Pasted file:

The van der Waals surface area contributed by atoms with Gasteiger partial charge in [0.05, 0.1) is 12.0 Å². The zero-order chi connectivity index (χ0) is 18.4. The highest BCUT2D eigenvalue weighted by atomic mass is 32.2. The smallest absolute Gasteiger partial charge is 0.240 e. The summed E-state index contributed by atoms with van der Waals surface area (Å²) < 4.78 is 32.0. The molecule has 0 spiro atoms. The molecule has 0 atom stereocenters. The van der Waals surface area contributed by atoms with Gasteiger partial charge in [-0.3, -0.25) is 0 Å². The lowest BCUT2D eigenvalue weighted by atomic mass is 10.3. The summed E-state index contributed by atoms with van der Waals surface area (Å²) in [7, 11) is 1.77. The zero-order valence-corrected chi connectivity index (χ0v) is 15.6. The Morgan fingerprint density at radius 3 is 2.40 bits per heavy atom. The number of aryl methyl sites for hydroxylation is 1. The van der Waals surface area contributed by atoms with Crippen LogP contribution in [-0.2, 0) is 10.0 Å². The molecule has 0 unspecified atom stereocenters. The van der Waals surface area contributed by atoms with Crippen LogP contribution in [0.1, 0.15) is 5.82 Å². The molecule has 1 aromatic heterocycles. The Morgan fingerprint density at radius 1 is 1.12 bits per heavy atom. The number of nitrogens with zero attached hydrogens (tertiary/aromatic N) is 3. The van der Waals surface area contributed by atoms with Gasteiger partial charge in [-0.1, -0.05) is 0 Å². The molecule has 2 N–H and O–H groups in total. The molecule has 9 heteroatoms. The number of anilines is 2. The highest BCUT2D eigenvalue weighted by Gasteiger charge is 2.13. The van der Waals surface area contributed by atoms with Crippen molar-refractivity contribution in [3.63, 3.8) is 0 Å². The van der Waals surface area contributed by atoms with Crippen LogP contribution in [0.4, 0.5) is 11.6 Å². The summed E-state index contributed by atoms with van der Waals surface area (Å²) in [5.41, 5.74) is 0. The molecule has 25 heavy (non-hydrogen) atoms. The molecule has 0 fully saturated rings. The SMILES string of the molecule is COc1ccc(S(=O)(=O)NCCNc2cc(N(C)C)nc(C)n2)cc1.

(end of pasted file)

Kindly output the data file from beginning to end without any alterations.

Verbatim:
The van der Waals surface area contributed by atoms with Gasteiger partial charge in [0.05, 0.1) is 12.0 Å². The zero-order chi connectivity index (χ0) is 18.4. The highest BCUT2D eigenvalue weighted by atomic mass is 32.2. The smallest absolute Gasteiger partial charge is 0.240 e. The summed E-state index contributed by atoms with van der Waals surface area (Å²) < 4.78 is 32.0. The molecule has 0 spiro atoms. The molecule has 0 atom stereocenters. The van der Waals surface area contributed by atoms with Gasteiger partial charge in [-0.3, -0.25) is 0 Å². The lowest BCUT2D eigenvalue weighted by atomic mass is 10.3. The summed E-state index contributed by atoms with van der Waals surface area (Å²) in [7, 11) is 1.77. The zero-order valence-corrected chi connectivity index (χ0v) is 15.6. The Morgan fingerprint density at radius 3 is 2.40 bits per heavy atom. The number of aryl methyl sites for hydroxylation is 1. The van der Waals surface area contributed by atoms with Crippen LogP contribution in [-0.2, 0) is 10.0 Å². The molecule has 0 unspecified atom stereocenters. The van der Waals surface area contributed by atoms with Crippen LogP contribution in [0.1, 0.15) is 5.82 Å². The molecule has 1 aromatic heterocycles. The Morgan fingerprint density at radius 1 is 1.12 bits per heavy atom. The number of nitrogens with zero attached hydrogens (tertiary/aromatic N) is 3. The van der Waals surface area contributed by atoms with Gasteiger partial charge in [-0.1, -0.05) is 0 Å². The molecule has 2 N–H and O–H groups in total. The molecule has 9 heteroatoms. The number of anilines is 2. The highest BCUT2D eigenvalue weighted by Gasteiger charge is 2.13. The van der Waals surface area contributed by atoms with Crippen molar-refractivity contribution in [3.63, 3.8) is 0 Å². The van der Waals surface area contributed by atoms with Crippen LogP contribution in [0.4, 0.5) is 11.6 Å². The summed E-state index contributed by atoms with van der Waals surface area (Å²) in [5.41, 5.74) is 0. The molecule has 25 heavy (non-hydrogen) atoms. The molecule has 0 fully saturated rings. The SMILES string of the molecule is COc1ccc(S(=O)(=O)NCCNc2cc(N(C)C)nc(C)n2)cc1.